It’s fitting that on Jan. 1, 2000, Hamilton released her first hardcover Anita Blake novel, entitled Obsidian Butterfly. It marked the beginning of a new year, as well as a new era in popular fiction. The novel was commercially successful and critically acclaimed (Publishers Weekly called it a “monstrously entertaining read”), and shortly after the success of this release, the shelves were inundated with paranormal fantasy series like Jim Butcher’s Dresden Files, Kelley Armstrong’s Women of the Otherworld, Charlaine Harris’ Southern Vampire Mysteries, Kim Harrison’s Hollows and Kat Richardson’s Greywalker. Each one of these series is unique in their own cross-pollinated way. Richardson’s Greywalker, for example, is an addictively readable fusion of classic Raymond Chandler-esque mystery and dark fantasy, while Harris’ Southern Vampire novels are a light-hearted mix of romance, fantasy and mystery.
While reader demand (and publishers finally understanding the windfalls of releasing cross-pollinated novels and series) is an obvious reason why this evolution gained momentum after 2000, the cultural impact of technological advances cannot be understated. The rise of internet commerce and e-readers—coupled with the astronomical increase of digital and indie publishing releases—gave readers virtually unlimited (and cheap) alternatives to traditional published, printed fare. Readers could now find their literary escapism online—and the anarchic nature of self-published novels meant buying books was like a box of chocolates: You never knew what you were going to get! It was here in the largely unexplored wilderness of self-published releases where I found—and continue to find—some of the most bizarre (and, in some cases, wildly entertaining) cross-pollinated storylines I’ve ever read.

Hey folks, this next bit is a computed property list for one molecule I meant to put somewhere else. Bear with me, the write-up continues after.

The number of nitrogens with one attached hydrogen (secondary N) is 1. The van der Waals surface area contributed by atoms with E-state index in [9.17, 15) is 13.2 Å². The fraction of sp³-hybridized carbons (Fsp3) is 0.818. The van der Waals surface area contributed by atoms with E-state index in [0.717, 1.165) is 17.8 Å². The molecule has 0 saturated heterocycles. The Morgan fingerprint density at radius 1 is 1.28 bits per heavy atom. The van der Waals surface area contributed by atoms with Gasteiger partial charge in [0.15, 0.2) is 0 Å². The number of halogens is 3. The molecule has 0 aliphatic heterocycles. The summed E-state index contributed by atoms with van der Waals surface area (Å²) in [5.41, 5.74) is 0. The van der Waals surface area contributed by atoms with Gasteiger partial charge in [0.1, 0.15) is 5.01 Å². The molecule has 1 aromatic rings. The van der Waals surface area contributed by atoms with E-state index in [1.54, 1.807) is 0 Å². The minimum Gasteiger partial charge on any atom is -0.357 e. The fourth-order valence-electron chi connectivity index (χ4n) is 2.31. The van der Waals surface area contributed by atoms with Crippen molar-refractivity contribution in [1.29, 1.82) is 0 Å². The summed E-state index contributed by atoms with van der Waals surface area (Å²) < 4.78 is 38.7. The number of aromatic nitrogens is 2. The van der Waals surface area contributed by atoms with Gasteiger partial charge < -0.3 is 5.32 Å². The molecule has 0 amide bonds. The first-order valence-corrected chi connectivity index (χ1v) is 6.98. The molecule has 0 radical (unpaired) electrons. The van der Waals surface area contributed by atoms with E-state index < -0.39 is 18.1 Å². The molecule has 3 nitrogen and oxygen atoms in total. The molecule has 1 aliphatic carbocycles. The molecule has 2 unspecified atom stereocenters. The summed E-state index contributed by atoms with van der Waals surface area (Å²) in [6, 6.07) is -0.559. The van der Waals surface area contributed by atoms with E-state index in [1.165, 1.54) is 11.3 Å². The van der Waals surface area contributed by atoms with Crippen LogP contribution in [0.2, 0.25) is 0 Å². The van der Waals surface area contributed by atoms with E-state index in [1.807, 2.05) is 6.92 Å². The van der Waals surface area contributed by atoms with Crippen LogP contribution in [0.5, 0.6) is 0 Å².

The New Normal
Years passed and naysayers said time and again that the rise of genre-hybridization was just a trend—it would eventually burst. Well, let me tell you, the bubble hasn’t popped. In fact, it has evolved slowly and subtly to the point that now—in 2018—it’s become the New Normal.
As a book critic who has reviewed thousands of novels over the last two decades, I’ve seen some remarkable changes in popular fiction, not only in the increasing hybridized nature of the narrative content but in the way in which novels are marketed and reviewed.